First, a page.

Fort Collins poet Lisa Zimmerman hosts a poetry workshop, “Odes, Elegies and Raptures, Oh My!” on April 6 in Loveland, Colo., to help celebrate National Poetry Month.
By Shelley Widhalm
Poetry used to be so archaic and foreign to me until I started writing it.
Of course as an English major, I studied #poetry but also found it to be intimidating, especially as I learned about sonnets, sestinas, villanelles and haikus, each with their specific meters, syllable counts and rhyming schemes. And then I found out about free verse, but that, too, has its rules: get rid of the extra words while providing artistic expression in the open form.
As I practiced free verse, the other forms became easier to incorporate in my daily poem habit—I’ve been writing a poem a day since September 2017. I now like writing #haikus—they’re short and all you have to do is count out syllables of 5-7-5 in three lines of poetry.
I added two other forms to my likes list thanks to a local poetry workshop, “Odes, Elegies and Raptures, Oh My!” presented earlier this month at the Loveland Museum/Gallery by Fort Collins, Colo., poet Lisa Zimmerman. The workshop was part of a series of readings, workshops and writing events for Loveland, Colo.’s celebration of National Poetry Month that aims to increase awareness and appreciation of poetry in April.
“I love we have a whole month to celebrate poetry,” said Zimmerman, associate professor at the University of Northern Colorado in Greeley, Colo., and author of six poetry collections, including “The Light at the Edge of Everything.” “Poetry speaks to beauty. … I write poetry because it’s beautiful and terrible.”
Zimmerman said she can feel weighed down by the world and then will notice something that inspires a poem, keeping her in the present time.
“You can’t look in the eyes of horse and be bummed about things,” she said.
Zimmerman said she has one rule about poetry, and that is poems can be written about anything. When she teaches a workshop, she likes to give a quick description of the form and then offer poetry prompts to encourage immediate writing.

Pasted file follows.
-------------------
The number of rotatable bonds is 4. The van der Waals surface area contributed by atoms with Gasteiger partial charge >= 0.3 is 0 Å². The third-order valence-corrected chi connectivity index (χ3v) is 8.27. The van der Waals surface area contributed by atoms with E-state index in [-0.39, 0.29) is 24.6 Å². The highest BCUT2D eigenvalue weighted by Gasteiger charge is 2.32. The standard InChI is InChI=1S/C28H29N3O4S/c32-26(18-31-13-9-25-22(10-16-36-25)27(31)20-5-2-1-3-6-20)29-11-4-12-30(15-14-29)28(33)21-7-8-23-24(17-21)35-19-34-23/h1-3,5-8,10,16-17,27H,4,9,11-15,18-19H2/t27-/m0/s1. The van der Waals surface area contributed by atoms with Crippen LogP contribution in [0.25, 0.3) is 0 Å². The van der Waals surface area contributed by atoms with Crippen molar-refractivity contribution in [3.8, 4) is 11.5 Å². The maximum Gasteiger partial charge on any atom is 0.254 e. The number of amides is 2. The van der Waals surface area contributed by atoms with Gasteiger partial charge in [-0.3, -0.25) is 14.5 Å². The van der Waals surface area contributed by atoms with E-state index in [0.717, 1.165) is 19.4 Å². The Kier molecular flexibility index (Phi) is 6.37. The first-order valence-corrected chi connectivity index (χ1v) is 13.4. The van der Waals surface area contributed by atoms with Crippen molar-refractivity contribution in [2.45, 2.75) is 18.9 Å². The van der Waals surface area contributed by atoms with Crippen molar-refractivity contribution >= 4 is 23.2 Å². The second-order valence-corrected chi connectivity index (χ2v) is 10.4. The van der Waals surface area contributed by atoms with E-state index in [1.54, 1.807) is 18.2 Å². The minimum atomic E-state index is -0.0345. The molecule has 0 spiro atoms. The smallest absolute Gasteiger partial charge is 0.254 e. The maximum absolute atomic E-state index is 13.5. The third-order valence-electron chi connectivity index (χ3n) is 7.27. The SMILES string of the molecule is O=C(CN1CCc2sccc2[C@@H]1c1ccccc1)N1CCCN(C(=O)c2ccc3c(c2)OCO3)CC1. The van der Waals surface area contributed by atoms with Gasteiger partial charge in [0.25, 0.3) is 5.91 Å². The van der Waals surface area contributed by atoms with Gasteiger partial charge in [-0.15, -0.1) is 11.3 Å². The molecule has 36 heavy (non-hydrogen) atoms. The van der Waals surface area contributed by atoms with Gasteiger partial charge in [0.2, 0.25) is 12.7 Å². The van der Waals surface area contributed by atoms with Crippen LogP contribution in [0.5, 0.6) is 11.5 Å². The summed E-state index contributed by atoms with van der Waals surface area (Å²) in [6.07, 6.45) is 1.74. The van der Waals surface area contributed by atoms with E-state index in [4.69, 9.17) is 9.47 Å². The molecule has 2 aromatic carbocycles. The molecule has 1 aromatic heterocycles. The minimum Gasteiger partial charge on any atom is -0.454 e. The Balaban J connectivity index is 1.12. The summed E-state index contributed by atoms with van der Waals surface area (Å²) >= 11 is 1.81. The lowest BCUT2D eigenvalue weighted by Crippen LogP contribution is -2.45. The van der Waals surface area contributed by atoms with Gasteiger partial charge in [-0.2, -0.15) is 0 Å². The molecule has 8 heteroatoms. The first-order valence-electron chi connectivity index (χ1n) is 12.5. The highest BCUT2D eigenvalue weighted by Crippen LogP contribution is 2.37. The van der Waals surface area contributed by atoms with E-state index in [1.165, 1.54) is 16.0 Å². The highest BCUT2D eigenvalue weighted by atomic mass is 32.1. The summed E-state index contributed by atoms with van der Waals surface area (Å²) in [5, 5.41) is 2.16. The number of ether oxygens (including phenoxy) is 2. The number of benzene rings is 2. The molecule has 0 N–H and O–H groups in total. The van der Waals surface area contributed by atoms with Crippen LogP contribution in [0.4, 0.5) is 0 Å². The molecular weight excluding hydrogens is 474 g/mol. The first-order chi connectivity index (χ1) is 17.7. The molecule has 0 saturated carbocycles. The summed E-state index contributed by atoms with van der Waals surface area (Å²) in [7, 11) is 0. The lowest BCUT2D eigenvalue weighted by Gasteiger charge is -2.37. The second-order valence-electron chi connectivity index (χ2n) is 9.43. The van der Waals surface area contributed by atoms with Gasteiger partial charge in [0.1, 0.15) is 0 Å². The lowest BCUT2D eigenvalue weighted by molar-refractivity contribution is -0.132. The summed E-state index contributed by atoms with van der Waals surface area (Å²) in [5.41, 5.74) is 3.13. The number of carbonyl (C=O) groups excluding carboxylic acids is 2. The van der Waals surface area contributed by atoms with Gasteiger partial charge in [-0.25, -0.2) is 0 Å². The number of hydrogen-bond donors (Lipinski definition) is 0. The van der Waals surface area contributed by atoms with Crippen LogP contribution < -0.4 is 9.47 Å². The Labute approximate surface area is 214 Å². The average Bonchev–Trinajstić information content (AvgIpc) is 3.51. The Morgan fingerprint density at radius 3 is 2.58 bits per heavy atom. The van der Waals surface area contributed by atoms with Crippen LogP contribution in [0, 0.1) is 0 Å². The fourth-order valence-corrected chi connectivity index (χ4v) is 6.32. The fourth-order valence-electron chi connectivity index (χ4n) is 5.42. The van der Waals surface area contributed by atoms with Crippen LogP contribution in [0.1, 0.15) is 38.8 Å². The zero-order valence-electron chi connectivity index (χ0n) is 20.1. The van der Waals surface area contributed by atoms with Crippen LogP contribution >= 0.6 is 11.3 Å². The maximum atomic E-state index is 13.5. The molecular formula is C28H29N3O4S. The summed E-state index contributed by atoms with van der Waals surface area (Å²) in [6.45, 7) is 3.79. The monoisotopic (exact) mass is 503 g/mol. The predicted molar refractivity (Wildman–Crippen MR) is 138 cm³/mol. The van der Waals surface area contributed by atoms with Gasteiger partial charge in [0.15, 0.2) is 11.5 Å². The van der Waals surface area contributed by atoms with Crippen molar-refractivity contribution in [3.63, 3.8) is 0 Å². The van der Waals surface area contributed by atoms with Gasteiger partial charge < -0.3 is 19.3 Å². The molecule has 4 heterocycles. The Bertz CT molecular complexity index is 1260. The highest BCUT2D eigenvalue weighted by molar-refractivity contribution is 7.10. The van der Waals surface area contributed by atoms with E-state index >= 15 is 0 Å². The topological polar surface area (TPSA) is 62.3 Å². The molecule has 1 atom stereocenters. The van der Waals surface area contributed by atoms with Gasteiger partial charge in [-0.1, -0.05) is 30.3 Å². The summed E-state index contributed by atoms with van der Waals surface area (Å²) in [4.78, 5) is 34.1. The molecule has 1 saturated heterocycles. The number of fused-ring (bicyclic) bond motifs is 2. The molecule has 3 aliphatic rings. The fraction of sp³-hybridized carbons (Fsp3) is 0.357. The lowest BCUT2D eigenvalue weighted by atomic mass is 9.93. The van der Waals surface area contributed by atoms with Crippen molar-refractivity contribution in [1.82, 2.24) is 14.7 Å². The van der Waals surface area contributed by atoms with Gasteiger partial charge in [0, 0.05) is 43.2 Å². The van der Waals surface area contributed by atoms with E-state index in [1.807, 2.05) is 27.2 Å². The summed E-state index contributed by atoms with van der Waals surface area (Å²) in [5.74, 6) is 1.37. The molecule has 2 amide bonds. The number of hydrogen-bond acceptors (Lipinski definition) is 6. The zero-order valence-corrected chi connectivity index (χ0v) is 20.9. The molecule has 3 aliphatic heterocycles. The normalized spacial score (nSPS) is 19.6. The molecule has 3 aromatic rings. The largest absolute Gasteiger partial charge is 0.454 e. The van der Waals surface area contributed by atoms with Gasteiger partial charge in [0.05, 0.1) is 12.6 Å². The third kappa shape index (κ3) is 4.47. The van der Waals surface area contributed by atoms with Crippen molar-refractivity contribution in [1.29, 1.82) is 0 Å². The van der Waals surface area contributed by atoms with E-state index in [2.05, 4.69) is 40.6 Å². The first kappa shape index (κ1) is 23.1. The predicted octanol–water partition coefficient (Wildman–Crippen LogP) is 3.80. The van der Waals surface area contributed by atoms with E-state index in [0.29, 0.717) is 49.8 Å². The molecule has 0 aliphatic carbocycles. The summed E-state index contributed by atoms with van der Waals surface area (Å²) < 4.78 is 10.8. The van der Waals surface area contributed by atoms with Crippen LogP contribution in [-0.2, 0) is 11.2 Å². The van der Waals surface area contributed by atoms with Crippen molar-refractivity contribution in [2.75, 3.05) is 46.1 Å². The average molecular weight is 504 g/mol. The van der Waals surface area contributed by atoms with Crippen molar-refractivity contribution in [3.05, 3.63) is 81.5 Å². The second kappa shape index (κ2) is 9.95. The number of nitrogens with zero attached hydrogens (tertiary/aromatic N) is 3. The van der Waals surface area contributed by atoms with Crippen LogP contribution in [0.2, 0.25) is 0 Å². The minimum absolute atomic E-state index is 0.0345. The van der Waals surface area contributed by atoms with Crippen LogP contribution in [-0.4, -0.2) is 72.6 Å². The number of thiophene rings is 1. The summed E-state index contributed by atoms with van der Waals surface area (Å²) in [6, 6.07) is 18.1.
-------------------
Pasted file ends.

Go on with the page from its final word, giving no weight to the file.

“When I go to poetry workshop, I want to get a poem out of it. If you’re anything like me, you want a poem,” Zimmerman said.
I got three poems out of the workshop—I only could attend the odes part and missed the “sad” elegies to head off to work.
Zimmerman explained that odes are a tribute to an object or event and can be to anything and everything. They can be a thank you, a poem of praise or an expression after the fact, “an oh, or yeah,” as she stated in a handout about odes with samples of poems.
We read the samples and got to work writing our own odes. I wrote three, an ode to books, to my laptop and to my dachshund (Zoey the princess).
I missed the elegies bit, but asked Zimmerman to send me a write-up about it. She wrote, “Elegies are not always about death—sometimes an elegiac poem is about sadness or longing.”
She said many of us carry around a sadness and have not been able to write about it, perhaps for years. During the workshop, she suggested “we can ‘write around it,’ or, as American poet Emily Dickinson advises, ‘Tell the truth, but tell it slant.’”
I was sad I missed the rest of the session due to work. But then I was happy when I had my breaks to think about all that I had learned, Oh My!